Italy’s election produced a hung parliament and it remains unclear what type of government will emerge from coalition negotiations. Iacopo Mugnai writes that regardless of the nature of the next Italian government, the Italian election result had broader significance for European politics. He argues that the recent French, German and Italian elections have confirmed the decline not only of Europe’s centre-left, but also of the dominant political and economic consensus that has underpinned European integration since the 1980s.

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There is no doubt that the 2018 Italian election result will have come as a shock to many observers across Europe. The election may have delivered a hung parliament, partly due to the country’s electoral law, but the high levels of support for the Five Star Movement and Lega, as well as the geographical distribution of votes, represented a seismic shift in Italian politics. Nevertheless, the result also had broader implications beyond Italy itself.

It is worth considering three aspects of the result. First, the enormous success of the Five Star Movement, which moved from 25% in the last elections in 2013, to over 32% in 2018, opens up new challenges and opportunities for the party, which may lead to its normalisation as a political force.

Second, for the first time since 1992, Lega pushed Forza Italia into second place in the centre-right coalition, pushing the alliance further to the right. Given it is now clear that Berlusconi’s career is in decline, it will be crucial for Forza Italia (and the Italian party system in general) that the party finds a new leader and a new identity. Failure to do so could see it become a permanent junior partner to Lega (which has undergone its own transition away from the secessionist movement that it represented in the 1990s).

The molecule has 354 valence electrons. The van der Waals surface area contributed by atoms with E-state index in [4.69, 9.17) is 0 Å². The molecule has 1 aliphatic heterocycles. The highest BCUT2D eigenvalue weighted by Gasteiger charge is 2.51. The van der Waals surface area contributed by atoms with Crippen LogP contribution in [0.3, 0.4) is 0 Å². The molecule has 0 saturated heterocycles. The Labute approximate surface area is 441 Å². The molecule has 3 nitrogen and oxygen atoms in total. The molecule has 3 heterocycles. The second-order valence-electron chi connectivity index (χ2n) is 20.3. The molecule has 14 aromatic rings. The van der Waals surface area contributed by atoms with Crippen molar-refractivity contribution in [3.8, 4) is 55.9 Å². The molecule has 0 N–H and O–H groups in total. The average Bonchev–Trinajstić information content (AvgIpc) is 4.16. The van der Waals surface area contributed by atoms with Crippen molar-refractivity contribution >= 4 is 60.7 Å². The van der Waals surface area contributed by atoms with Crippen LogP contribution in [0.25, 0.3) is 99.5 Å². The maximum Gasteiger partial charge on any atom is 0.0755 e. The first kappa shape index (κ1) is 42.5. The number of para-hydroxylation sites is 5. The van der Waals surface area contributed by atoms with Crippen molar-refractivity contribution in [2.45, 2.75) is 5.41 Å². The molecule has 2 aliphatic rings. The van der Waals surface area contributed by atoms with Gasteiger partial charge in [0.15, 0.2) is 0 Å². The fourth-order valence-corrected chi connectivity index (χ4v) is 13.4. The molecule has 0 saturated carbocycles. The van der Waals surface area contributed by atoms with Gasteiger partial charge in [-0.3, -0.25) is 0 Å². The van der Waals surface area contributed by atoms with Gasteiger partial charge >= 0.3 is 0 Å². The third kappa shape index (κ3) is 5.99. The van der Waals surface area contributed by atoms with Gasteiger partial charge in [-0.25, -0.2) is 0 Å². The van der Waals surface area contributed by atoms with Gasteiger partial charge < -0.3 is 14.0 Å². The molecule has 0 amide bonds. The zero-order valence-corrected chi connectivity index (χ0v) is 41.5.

Third, and much in line with the last French and German elections, the Democratic Party suffered a dramatic loss of support, finishing only narrowly ahead of Lega. Although there is no doubt that the result was primarily the outcome of deficiencies in the strategy persistently followed by Matteo Renzi and his associates, the party’s decline also took place against the wider decline of the centre-left in Europe and should be understood within that broader context.

However, before considering the wider picture, a few words are needed on the government that might form from the current situation. One option that would be potentially controversial, but which has some merit, is a coalition between the Five Star Movement and the Democratic Party. There are in fact some tangible reasons why this would be desirable for some on the centre-left. The other coalition options (a coalition between the Democratic Party and the centre-right, or between the Five Star Movement and the centre-right) would bring Lega to power. It is understandable why many would find this undesirable given Lega’s right-wing populism and Euroscepticism.